More than four months after a ransomware attack shut down the Toronto Public Library’s computer systems, staff are finally putting a million stranded books back on the shelves.

At the library’s distribution centre in the east end of the city, Domenic Lollino wheeled pallet after pallet of library books off a tractor-trailer — one of 15 such vehicles storing those books that were returned while the electronic cataloguing system was down.

“It’s a big backlog,” he said, and it means employees like him are working 12-hour shifts to get through it all.

According to the library’s website, the TPL is the busiest urban public library system in the world. Members borrowed from its 11 million lendable items around 27 million times in 2022, and its distribution centre services all 100 branches. 

But time stalled here in October, and it shows. Visible atop chest-high stacks of books are countless children’s titles about fall and Halloween, all returned after cybercriminals downed the systems required to put them back on the shelves. 

Now, the conveyor belts of the giant “sorter” machine are back up and running, loudly sorting those books into bins destined for branches across the city. 

A row of desktop computers in an empty library are roped off by yellow tape.
TPL computers are blocked off with tape in November. The Oct. 28 ransomware attack also stole staff information and crippled nearly 5,000 employee and public computers. (Haydn Watters/CBC)

The TPL has been tight-lipped about who was behind the attack that downed systems on Oct. 28 and what their demands were, but it has said publicly that cybercriminals encrypted their computer systems and stole employee data. The library has also said it didn’t pay a ransom to restore its systems. Instead, it chose to rebuild them — all while keeping its doors open to the public.

The restoration of its downed services — which includes the return of nearly 5,000 employee and public computers — is a relief to library staff who have had to resort to analog workarounds for many of their daily tasks.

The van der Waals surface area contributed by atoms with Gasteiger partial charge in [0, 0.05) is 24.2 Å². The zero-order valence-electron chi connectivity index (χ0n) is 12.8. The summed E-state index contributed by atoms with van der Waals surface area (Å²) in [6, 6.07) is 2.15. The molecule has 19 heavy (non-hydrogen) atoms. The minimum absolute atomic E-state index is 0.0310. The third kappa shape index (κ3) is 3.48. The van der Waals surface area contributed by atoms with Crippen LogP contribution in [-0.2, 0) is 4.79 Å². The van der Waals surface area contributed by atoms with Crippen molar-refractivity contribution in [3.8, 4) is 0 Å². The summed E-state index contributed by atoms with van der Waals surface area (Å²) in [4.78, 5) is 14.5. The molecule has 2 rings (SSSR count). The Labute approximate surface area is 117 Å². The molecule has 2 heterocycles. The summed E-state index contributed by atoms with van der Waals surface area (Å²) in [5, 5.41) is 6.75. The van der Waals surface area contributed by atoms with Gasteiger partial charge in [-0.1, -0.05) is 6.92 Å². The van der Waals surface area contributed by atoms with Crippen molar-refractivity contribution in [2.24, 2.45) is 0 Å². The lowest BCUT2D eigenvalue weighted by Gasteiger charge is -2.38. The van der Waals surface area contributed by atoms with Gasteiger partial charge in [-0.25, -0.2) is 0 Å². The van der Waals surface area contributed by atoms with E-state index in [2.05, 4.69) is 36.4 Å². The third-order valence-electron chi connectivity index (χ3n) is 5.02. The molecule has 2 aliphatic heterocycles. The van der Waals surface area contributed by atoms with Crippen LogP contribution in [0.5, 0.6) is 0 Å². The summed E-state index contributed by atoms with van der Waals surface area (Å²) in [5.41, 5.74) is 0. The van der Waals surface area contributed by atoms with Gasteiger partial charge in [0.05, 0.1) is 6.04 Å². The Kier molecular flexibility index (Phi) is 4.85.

“We had to think through really quickly how we were going to provide as many services as possible,” said Jan Dawson, an area manager who runs 18 branches in the city’s west end. 

“That involved, in the early days, pen and paper and writing down bar codes and keeping that circulation going.” 

As recently as last month, librarians at the Richview Branch in the west end were storing returned books in cardboard boxes in a corner of the library. Patrons hooked up to Wi-Fi using their own devices and browsed increasingly sparse bookshelves without the help of a library catalogue. 

Standing amid the piles of boxes in January, Dawson said staff created resource lists for library patrons who needed to find alternative ways to access critical public computers and printing services. “But nothing in the neighbourhood really is at the scale that we’re at,” she said.

Dozens of crates filled with books fill the interior of a tractor trailer.
A view inside one of the 15 tractor-trailers used to store books in the process of being returned to library shelves. (Sarah Bridge/CBC)

A recent TPL survey of its users found that, for 80 per cent of respondents, the library’s branches were the only place where they could access the internet.

Libraries also help the city’s underserved populations in other ways, including by providing warmth and shelter for those who need it, and opportunities for newcomers to contact relatives overseas.

“Libraries are an important pillar in the community. It’s the last free space, pretty much, that’s available for anyone,” Dawson told CBC News’s The National. 

Maureen Philips, a regular at the Lillian H. Smith branch in the downtown core, said she’s looking forward to the return of the online book reserve system so she can take out bestsellers and travel books again. 

“I keep waiting for my email saying there’s this flood of books just sitting under your name,” she said.

Ian Charlton said he uses the library for everything from a “safe haven” to taking out books and magazines and DVDs. Though he said the service disruption didn’t really affect how he uses the library, he said it’s good to see the library back online.